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The new conceptualization

of Alzheimers Disease
Dr. Jos L Molinuevo
Alzheimers disease and other cognitive disorders unit
ICN, Hospital Clinic I Universitari, Barcelona
BarcelonaBeta Brain Research Centre
Fundaci Pasqual Maragall

Where are we know?


Clinic pathological dual diagnosis:1
Definitive AD diagnosis:
Dementia + pathological lesions on
postmortem exam

Probable AD diagnosis
Possible AD diagnosis
original publication
Current clinical AD diagnostic methods Dr Alzheimers
(Bielchowsky's technique)
shows much variability among studies
General impression that clinical diagnosis is
accurate

NINCDS-ADRDA CRITERIA are considered the Gold Standard2


AD, Alzheimers disease, NINCDS-ADRDA, Mational Institute of Neurological and Communicative Disorders and Stroke-Alzheimers Disease and Related Disorders Association; 1.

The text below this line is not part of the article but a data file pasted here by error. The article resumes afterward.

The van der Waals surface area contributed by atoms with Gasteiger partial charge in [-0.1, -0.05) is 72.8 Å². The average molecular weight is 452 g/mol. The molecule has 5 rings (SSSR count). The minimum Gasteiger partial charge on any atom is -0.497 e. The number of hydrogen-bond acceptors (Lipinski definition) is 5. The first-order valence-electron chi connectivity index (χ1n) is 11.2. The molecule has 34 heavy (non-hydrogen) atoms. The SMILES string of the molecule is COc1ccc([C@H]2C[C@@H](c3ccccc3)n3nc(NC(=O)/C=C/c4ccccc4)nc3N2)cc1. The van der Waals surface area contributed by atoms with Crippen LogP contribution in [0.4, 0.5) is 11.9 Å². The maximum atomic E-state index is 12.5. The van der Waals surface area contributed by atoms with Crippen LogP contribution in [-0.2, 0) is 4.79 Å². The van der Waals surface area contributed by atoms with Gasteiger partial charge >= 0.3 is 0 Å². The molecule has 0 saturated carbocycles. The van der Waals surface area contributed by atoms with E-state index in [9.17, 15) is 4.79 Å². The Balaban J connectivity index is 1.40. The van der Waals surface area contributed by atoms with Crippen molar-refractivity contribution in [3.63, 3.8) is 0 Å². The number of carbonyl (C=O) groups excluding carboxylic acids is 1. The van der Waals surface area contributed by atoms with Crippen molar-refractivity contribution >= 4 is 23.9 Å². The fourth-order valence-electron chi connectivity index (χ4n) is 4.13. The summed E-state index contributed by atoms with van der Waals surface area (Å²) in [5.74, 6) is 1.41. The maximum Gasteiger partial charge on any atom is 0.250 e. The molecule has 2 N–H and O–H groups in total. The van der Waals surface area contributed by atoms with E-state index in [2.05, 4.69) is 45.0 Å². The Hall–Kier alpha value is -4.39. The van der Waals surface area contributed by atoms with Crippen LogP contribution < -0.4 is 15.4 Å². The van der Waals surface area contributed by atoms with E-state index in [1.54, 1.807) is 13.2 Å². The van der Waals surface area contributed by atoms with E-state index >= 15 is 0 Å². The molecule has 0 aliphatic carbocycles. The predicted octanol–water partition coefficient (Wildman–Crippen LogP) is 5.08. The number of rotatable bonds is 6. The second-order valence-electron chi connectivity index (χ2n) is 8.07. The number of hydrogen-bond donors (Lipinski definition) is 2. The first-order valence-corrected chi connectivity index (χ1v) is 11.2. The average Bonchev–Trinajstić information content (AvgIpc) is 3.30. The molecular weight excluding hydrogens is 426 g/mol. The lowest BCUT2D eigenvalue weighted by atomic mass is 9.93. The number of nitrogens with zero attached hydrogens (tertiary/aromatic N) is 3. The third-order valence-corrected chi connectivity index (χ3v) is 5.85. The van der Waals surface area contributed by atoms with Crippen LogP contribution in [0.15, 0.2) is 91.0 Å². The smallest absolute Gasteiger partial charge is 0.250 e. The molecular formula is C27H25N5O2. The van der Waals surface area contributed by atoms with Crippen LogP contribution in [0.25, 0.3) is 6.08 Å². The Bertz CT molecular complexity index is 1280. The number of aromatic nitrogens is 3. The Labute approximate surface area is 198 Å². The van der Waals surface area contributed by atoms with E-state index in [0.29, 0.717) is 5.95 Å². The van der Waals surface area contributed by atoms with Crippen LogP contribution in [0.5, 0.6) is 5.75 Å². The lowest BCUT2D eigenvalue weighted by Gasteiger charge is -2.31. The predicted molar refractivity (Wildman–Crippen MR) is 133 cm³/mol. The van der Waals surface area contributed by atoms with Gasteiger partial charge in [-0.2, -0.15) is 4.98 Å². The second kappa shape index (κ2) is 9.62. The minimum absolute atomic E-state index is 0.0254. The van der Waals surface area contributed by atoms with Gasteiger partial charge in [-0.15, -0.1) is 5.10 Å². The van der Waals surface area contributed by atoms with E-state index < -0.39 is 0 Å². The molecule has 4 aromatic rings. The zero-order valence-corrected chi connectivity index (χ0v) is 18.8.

McKhann G, et al. Neurology 1984;34:93944; 2. Beach TG, et al. J Neuropathol Exp Neurol 2012;71(4):266 73.

xx

Assessing the accuracy


of the clinical diagnosis
Study performed on US-NACC data 2005
2010:
- N = 919 demented with neuropathological
diagnosis
- Mean age: 79
- Gender: 368 women, 551 male
- Clinical diagnoses prob/poss AD: 70.5%
- Pathological diagnoses: AD in 67.2%
Non AD pathological diagnosis (clinical
diagnosis AD): tauopathies (15), other FTLD
(16), CVD (11), LBD (9), hippocampal sclerosis
(9) Hallervorden-Spatz (2), amyloid angiopathy
(2), limbic encephalities, no pathology

No AD
pathology

Yes AD
pathology

No probable
AD (clinical)

213

180

NPV=54
%

Probable AD